FIG. 1 shows a nanotube sorting system 100 having a nanotube fabrication 105, a nanotube sorter 110, and device fabrication 115. The fabrication 105 is an apparatus that grows nanotubes. The nanotubes are formed in a mixture with other nano-structures, such as nanodots and nano-spheres. The mixture further includes remnants of the fabrication such as carbon and other elements that cling to the nan-structures. The fabrication 105 will be described in greater detail herein. The sorter 110 is an apparatus that takes a mixture of nanostructures and remnants of the fabrication process and removes the remnants, i.e., contaminants. Sorter 110 further operates to sort the nanostructures, in particular nanotubes, by their size. Accordingly, the sorter 110 provides generally uniform sized nano-structures, such as nanotubes having generally the same length, to the device fabrication 115. In an embodiment, the sorter 110 provides nanotubes having a similar length, for example, within about 15% of each other. In an embodiment, the sorter provides nanotubes within about a range of +/−10%. In an embodiment, the sorter provides nanotubes within about a range of +/−5%. The sorter 110 will be described in greater detail herein, for example, in conjunction with FIGS. 4, 6, and 7. Device fabrication 115 takes the sorted nano-structures from the sorter and builds structures such an integrated circuits or microelectromechanical systems. Device fabrication 115 will be described in greater detail, for example, in conjunction with FIG. 4.

Nanotube fabrication 105 as shown in FIG. 2 includes a nanotube fabrication reactor 200 suitable for practicing the present invention. FIG. 2 is provided for illustrative purposes and the invention may be practiced with other reactors and structures as required to fabricate nanotubes and other nanostructures. Reactor 200 is illustrated as a single wafer reactor, but it should be understood that the invention is applicable to batch reactors. The embodiment shown in FIG. 2 includes a chamber 201 that is a pressure-sealed compartment for mounting a substrate 202 on chuck 207. It will be appreciated that chuck 207, in an embodiment, is adapted to hold a plurality of substrates. Chuck 207, in an embodiment, is an electrostatic chuck. Chamber 201 is typically manufactured from aluminum or stainless steel and is designed to contain a low-pressure environment around substrate 202 as well as to contain process gases, exhaust gases, and heat or plasma energy within chamber 201. The illustrated substrate 202 includes a substrate base 202A on which is deposited a seed layer 202B. The nanotubes are grown on the seed layer 202B and 202C. Layer 202C on top of seed layer 202B represents fabricated nanotubes. A seed layer include nickel in an embodiment. Other seed layers include cobalt and/or iron. Inlet gas manifold 203 supplies process gases, for example, precursor gases and purge gases, at controlled flow rates to substrate 202. Inlet gas manifold 203 includes a diffuser 209 that spreads the inlet gas across the surface of the substrate(s). A first gas source 216 is connected to manifold 203. A second gas source 217 is connected to manifold 203. A third gas source 218 is also connected to manifold 203. Carrier gases, such as helium, argon or nitrogen, may also be supplied in conjunction with the gases supplied by the manifold as is known and understood by one of ordinary skill in the art, to control the flow rates, delivery, and saturation of elements near the substrate. Chamber 201 also incorporates a pumping system (not shown) for exhausting spent gases from chamber 201 through exhaust port 204.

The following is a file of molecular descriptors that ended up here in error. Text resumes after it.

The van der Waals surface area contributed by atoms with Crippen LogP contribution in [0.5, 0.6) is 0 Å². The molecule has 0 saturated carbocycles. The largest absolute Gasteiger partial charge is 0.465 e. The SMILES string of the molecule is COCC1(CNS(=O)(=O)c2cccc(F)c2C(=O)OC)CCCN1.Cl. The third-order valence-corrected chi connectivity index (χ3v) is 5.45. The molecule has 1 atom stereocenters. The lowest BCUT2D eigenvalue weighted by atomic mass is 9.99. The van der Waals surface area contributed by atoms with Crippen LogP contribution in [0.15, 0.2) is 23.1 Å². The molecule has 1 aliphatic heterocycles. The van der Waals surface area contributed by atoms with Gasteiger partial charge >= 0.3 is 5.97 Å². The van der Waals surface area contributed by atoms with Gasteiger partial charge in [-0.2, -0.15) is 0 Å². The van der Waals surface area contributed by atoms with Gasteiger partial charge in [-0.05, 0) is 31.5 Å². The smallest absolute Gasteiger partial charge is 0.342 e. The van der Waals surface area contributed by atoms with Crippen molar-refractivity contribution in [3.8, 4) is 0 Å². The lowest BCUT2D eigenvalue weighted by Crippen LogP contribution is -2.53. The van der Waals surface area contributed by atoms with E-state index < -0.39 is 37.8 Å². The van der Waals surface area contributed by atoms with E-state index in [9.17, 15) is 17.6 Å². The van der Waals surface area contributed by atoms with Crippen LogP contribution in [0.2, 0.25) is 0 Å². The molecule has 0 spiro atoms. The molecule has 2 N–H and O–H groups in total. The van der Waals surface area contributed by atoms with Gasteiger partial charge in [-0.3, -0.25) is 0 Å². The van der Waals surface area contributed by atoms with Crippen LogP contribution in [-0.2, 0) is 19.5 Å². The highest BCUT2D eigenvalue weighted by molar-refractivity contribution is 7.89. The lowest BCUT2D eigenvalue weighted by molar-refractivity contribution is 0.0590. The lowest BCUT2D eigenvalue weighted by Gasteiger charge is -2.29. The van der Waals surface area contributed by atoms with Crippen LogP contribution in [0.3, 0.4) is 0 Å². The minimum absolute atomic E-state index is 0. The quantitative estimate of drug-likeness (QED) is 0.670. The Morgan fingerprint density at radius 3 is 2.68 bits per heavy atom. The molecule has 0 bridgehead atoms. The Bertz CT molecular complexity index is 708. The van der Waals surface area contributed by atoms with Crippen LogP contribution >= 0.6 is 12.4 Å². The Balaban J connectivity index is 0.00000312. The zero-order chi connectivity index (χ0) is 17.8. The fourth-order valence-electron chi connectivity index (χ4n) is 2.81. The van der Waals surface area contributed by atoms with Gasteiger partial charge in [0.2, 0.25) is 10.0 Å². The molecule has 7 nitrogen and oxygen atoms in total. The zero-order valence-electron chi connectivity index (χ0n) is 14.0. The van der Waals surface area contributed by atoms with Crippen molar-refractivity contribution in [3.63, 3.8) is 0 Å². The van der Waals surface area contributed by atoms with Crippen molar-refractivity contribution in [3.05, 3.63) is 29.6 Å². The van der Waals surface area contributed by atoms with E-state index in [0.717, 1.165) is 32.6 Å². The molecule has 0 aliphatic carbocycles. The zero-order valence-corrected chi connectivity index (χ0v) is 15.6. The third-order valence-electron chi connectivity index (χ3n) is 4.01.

Reactor 200 includes means for supplying energy to the reactable constituents or compounds in the process gases in chamber 201 on the surface of the substrate 202. The supplied energy causes the reactable constituents to react or decompose and deposit a thin seed film 202B onto the upper surface of substrate layer 202A. In one embodiment, the supplied energy includes thermal energy supplied by heat lamps 206. Heat lamps 206 heat the substrate and/or gases and/or chamber 201 according to the teachings of the present invention. In the illustrated example, lamps 206 are positioned in the base of chamber 201. Heat lamps 206 emit a significant amount of near-infra red radiation that passes through susceptor 207 to heat substrate 202. Alternatively, susceptor 207 is heated by heat lamps 206. The substrate 202 is heated by conduction from susceptor 207. The heat lamps 206 may be placed at alternate locations according to the parameters of the specific nanotube fabrication process being performed according to the present invention. Supplying heat to the chamber 201 is important as forming nanotubes, and, in particular, single walled carbon nanotubes is a high temperature dependent process. The heat sources as described herein are adapted to raise the temperature of the chamber up to 700 deg. C. High temperatures typically assist in creating well ordered nanotubes. It is within the scope to grow nanotubes and nanostructures at temperatures of about 450 deg. C.